rods – increase as move further from fovea; connected to many ganglion (up to
100 each)
ganglion receiving info from many rods is sensitive to very low levels of light
rods are responsible for sensitivity to dim light but visual information lacks
sharpness
Transduciton of Light by Photoreceptors
molecule responsible for transduction is derived from vitamin A, in absence of
light it is attached to protein and forms photopigment
photopigment – complex molecule found in photoreceptors; when struck by
light, splits apart and stimulates membrane of photoreceptor in which it
resides
photoreceptors of human eye contain 4 kinds of pigment (1 for rods, 3 for cones)
when photon strikes photopigment it splits apart into 2 molecules causing series
of chemical reactions that stimulate photoreceptor and causes it to send
message to bipolar cell and form synapse
bipolar cell sends message to ganglion cell – sends message to brain
intact pigment has characteristic colour (Rhodopsin, in rod, is pink) but are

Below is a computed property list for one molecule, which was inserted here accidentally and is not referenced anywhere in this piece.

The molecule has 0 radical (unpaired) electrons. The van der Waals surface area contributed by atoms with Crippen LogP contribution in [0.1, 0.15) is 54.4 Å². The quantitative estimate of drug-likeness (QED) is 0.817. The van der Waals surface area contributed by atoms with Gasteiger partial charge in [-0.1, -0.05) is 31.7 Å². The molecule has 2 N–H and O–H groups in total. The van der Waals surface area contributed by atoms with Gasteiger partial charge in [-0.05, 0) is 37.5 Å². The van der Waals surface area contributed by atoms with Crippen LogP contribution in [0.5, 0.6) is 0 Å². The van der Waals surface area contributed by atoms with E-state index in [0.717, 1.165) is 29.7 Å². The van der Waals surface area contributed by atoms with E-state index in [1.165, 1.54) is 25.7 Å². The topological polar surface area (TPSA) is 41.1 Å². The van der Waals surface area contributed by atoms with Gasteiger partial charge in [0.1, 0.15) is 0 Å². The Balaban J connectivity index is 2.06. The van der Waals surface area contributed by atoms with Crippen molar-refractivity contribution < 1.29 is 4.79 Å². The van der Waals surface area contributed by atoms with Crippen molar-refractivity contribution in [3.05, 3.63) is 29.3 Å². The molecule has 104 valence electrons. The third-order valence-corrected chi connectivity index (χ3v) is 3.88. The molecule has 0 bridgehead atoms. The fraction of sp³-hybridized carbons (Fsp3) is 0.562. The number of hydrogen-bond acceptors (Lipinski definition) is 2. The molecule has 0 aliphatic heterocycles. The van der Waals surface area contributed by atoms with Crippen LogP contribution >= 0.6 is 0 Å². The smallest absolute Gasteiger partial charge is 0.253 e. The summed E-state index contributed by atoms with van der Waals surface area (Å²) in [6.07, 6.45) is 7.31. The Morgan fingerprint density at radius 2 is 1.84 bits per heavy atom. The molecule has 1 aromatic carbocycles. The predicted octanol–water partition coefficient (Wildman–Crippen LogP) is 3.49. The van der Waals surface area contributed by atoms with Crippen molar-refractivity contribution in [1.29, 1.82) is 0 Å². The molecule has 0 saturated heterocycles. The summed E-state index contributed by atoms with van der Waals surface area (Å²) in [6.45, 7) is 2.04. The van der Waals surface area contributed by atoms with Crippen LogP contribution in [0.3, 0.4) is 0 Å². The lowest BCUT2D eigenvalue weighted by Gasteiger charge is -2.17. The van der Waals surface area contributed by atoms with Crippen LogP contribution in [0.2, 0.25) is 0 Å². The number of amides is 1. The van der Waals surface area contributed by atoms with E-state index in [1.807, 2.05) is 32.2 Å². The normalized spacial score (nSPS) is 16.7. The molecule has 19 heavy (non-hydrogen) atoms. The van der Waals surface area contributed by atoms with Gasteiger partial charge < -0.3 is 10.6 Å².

bleached once split apart
Franz Boll – discovered this when he removed eye from animal, pointed it
toward light and found image on retina was still there but faded where light had
fallen – led investigators to suspect chemical reaction
after photopigment is split, energy from photoreceptor's metabolism cause 2
moelcules to recombine and is ready to be bleached again
photoreceptors – contain thousands of molecules of photopigment each; number
intact depends on rate which they are being split and put back together
Adaption to Light and Dark
dark adaption – process by which eye becomes capable of distinguishing dimly
illuminated objects after going from bright to dark area
when high levels of illumination strike retina, regeneration falls behin bleaching
so rods aren't sensitive to light (only small number of photopigment intact –
probability that photon will strike molecule is low)
eventually regeneration overcomes bleaching process
Eye Movements
Riggs, Ratliff, Cornsweet and Cornsweet – devised way to project stabilized